If you've ever struggled to shake off a particularly chilling nightmare, you've probably considered the question: do dreams affect your mood? Research on the topic suggests the relationship is twofold: stress or low mood, particularly that caused by mood disorders, can affect your dreams, while troubled dreams can negatively impact your mood. Wondering if your nightmares are telling you something about your mental health, or perplexed by your nighttime imaginings? Let's take a look at the existing research.
According to Psychology Today, "depressed patients report dreams with more negative mood and emotion than control subjects," while "patients with depression also experience more frequent nightmares." For people with bipolar disorder, a change in dream content — from "neutral or negative" to "bizarre and unrealistic" — might "predict alterations between depressive and manic states." If you have schizophrenia, meanwhile, you might also experience more nightmares than someone without the illness, while your dreams are likely to involve "heightened levels of anxiety and negative affect" as well as "higher frequencies of hostility."
If you're already being treated by a mental health professional, it's worth discussing your dreams with them. If you're not, but you suspect you might have a mental health issue, don't hesitate to speak to your GP.
There's also the possibility that dreaming could actually help to regulate your mood, by enabling you to process emotionally charged events overnight — particularly incidents that spark negative emotions. The Atlantic quotes sleep researcher Rosalind D. Cartwright, who writes in her book The Twenty-four Hour Mind, "What is carried forward from waking hours into sleep are recent experiences that have an emotional component, often those that were negative in tone but not noticed at the time or not fully resolved." As part of a broader study into the association between REM sleep — the phase of sleep where vivid dreams are most likely to occur — she posits that "dreaming modulates disturbances in emotion, regulating those that are troublesome."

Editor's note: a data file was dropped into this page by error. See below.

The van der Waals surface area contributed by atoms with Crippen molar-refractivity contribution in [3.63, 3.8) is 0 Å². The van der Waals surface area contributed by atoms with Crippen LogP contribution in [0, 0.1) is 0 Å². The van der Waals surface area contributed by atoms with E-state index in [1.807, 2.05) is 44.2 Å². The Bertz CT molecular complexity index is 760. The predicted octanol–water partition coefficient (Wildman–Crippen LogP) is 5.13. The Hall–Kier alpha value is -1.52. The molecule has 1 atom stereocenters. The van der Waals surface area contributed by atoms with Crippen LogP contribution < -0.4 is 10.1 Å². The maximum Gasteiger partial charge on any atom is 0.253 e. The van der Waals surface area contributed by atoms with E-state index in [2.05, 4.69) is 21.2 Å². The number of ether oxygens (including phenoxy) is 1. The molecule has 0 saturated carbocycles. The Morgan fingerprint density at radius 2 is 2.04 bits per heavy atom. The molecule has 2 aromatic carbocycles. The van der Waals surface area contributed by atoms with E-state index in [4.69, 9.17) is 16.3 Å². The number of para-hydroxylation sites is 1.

According to Cartwright's theory, "dreaming diffuses the emotional charge of the event and so prepares the sleeper to wake ready to see things in a more positive light." Essentially, the connection between sleep and mood is decidedly more complex than "nightmares = disturbed mood." Rather, your dreams could play a significant role in regulating your mood, enabling you to cope with spikes in emotion.
That theory isn't universally accepted, however — according to Scientific American, one Australian study into high school students concluded that "not only did nightmares not stave off anxiety, but people who reported being distressed about their dreams were even more likely to suffer from general anxiety than those who experienced an upsetting event such as the divorce of their parents." The study suggests that disturbing nightmares could negatively influence your mood rather than regulate it, although the magazine notes the possibility that "something is going wrong in the brains of individuals who experience a lot of anxiety, so that normal emotional processing during dreaming fails."
If your dreams are negatively impacting your daily life, there's no need to minimise or dismiss your distress. The NHS recommends speaking to your GP, who might look into whether a health condition is causing your nightmares: obstructive sleep apnoea, depression, or migraines, for example. Psychological treatment might be beneficial, the NHS says, if your nightmares are associated with past trauma. Ultimately, nightmares needn't be a part of your evening routine, nor should you feel obliged to cope with them alone.